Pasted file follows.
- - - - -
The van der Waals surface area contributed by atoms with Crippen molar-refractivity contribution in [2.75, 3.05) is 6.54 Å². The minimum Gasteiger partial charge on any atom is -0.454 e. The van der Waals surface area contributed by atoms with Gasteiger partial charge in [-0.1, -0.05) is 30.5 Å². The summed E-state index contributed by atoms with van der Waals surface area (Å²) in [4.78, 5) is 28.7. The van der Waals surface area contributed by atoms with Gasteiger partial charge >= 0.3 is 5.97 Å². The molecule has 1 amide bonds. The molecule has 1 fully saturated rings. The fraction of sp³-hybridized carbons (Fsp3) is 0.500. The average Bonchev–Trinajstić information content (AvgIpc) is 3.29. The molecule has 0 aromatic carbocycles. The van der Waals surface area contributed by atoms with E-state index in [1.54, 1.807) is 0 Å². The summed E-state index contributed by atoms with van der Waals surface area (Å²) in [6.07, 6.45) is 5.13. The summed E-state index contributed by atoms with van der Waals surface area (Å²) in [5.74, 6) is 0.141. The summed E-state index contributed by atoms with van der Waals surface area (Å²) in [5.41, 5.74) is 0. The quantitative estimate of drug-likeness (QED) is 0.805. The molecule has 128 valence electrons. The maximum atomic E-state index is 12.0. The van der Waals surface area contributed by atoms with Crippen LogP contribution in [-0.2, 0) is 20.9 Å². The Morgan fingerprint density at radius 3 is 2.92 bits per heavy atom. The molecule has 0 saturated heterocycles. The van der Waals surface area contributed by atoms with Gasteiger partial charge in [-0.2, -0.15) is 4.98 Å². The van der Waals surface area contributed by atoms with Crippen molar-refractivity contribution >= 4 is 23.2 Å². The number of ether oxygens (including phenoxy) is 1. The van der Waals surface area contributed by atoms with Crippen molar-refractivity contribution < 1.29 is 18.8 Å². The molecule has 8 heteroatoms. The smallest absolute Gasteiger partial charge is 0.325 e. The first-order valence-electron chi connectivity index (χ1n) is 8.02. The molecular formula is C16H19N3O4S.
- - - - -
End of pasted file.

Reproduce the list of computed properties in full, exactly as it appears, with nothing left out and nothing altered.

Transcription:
The van der Waals surface area contributed by atoms with Crippen molar-refractivity contribution in [2.75, 3.05) is 6.54 Å². The minimum Gasteiger partial charge on any atom is -0.454 e. The van der Waals surface area contributed by atoms with Gasteiger partial charge in [-0.1, -0.05) is 30.5 Å². The summed E-state index contributed by atoms with van der Waals surface area (Å²) in [4.78, 5) is 28.7. The van der Waals surface area contributed by atoms with Gasteiger partial charge >= 0.3 is 5.97 Å². The molecule has 1 amide bonds. The molecule has 1 fully saturated rings. The fraction of sp³-hybridized carbons (Fsp3) is 0.500. The average Bonchev–Trinajstić information content (AvgIpc) is 3.29. The molecule has 0 aromatic carbocycles. The van der Waals surface area contributed by atoms with E-state index in [1.54, 1.807) is 0 Å². The summed E-state index contributed by atoms with van der Waals surface area (Å²) in [6.07, 6.45) is 5.13. The summed E-state index contributed by atoms with van der Waals surface area (Å²) in [5.74, 6) is 0.141. The summed E-state index contributed by atoms with van der Waals surface area (Å²) in [5.41, 5.74) is 0. The quantitative estimate of drug-likeness (QED) is 0.805. The molecule has 128 valence electrons. The maximum atomic E-state index is 12.0. The van der Waals surface area contributed by atoms with Crippen LogP contribution in [-0.2, 0) is 20.9 Å². The Morgan fingerprint density at radius 3 is 2.92 bits per heavy atom. The molecule has 0 saturated heterocycles. The van der Waals surface area contributed by atoms with Gasteiger partial charge in [-0.2, -0.15) is 4.98 Å². The van der Waals surface area contributed by atoms with Crippen molar-refractivity contribution >= 4 is 23.2 Å². The number of ether oxygens (including phenoxy) is 1. The van der Waals surface area contributed by atoms with Crippen molar-refractivity contribution < 1.29 is 18.8 Å². The molecule has 8 heteroatoms. The smallest absolute Gasteiger partial charge is 0.325 e. The first-order valence-electron chi connectivity index (χ1n) is 8.02. The molecular formula is C16H19N3O4S.